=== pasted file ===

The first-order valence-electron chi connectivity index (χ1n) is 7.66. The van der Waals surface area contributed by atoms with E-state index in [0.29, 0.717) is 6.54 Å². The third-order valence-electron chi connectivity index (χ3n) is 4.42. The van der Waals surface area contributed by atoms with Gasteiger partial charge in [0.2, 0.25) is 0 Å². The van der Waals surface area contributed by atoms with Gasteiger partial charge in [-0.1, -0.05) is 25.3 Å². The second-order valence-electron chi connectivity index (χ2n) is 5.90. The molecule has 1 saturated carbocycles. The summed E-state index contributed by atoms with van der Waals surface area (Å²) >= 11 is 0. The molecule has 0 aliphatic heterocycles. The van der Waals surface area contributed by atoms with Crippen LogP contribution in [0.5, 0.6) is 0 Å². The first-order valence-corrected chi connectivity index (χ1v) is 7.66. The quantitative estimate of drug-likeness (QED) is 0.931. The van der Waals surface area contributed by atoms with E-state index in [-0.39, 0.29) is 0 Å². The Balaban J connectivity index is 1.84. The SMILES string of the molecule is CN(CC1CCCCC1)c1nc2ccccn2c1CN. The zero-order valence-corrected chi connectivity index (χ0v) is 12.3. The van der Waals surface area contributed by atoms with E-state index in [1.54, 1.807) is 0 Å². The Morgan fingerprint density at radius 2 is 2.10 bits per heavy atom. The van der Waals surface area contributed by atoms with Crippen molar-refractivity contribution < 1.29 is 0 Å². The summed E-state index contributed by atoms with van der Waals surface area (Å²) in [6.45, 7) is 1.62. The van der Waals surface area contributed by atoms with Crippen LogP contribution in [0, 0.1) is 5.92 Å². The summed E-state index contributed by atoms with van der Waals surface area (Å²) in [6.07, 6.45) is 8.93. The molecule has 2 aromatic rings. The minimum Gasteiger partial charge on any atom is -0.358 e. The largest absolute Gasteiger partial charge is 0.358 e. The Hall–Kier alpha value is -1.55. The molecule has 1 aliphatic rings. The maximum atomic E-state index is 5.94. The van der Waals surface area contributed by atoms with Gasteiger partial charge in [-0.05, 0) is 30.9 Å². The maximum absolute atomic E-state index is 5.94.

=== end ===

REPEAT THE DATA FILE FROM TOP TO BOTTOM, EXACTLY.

The first-order valence-electron chi connectivity index (χ1n) is 7.66. The van der Waals surface area contributed by atoms with E-state index in [0.29, 0.717) is 6.54 Å². The third-order valence-electron chi connectivity index (χ3n) is 4.42. The van der Waals surface area contributed by atoms with Gasteiger partial charge in [0.2, 0.25) is 0 Å². The van der Waals surface area contributed by atoms with Gasteiger partial charge in [-0.1, -0.05) is 25.3 Å². The second-order valence-electron chi connectivity index (χ2n) is 5.90. The molecule has 1 saturated carbocycles. The summed E-state index contributed by atoms with van der Waals surface area (Å²) >= 11 is 0. The molecule has 0 aliphatic heterocycles. The van der Waals surface area contributed by atoms with Crippen LogP contribution in [0.5, 0.6) is 0 Å². The first-order valence-corrected chi connectivity index (χ1v) is 7.66. The quantitative estimate of drug-likeness (QED) is 0.931. The van der Waals surface area contributed by atoms with E-state index in [-0.39, 0.29) is 0 Å². The Balaban J connectivity index is 1.84. The SMILES string of the molecule is CN(CC1CCCCC1)c1nc2ccccn2c1CN. The zero-order valence-corrected chi connectivity index (χ0v) is 12.3. The van der Waals surface area contributed by atoms with E-state index in [1.54, 1.807) is 0 Å². The Morgan fingerprint density at radius 2 is 2.10 bits per heavy atom. The van der Waals surface area contributed by atoms with Crippen molar-refractivity contribution < 1.29 is 0 Å². The summed E-state index contributed by atoms with van der Waals surface area (Å²) in [6.45, 7) is 1.62. The van der Waals surface area contributed by atoms with Crippen LogP contribution in [0, 0.1) is 5.92 Å². The summed E-state index contributed by atoms with van der Waals surface area (Å²) in [6.07, 6.45) is 8.93. The molecule has 2 aromatic rings. The minimum Gasteiger partial charge on any atom is -0.358 e. The largest absolute Gasteiger partial charge is 0.358 e. The Hall–Kier alpha value is -1.55. The molecule has 1 aliphatic rings. The maximum atomic E-state index is 5.94. The van der Waals surface area contributed by atoms with Gasteiger partial charge in [-0.05, 0) is 30.9 Å². The maximum absolute atomic E-state index is 5.94.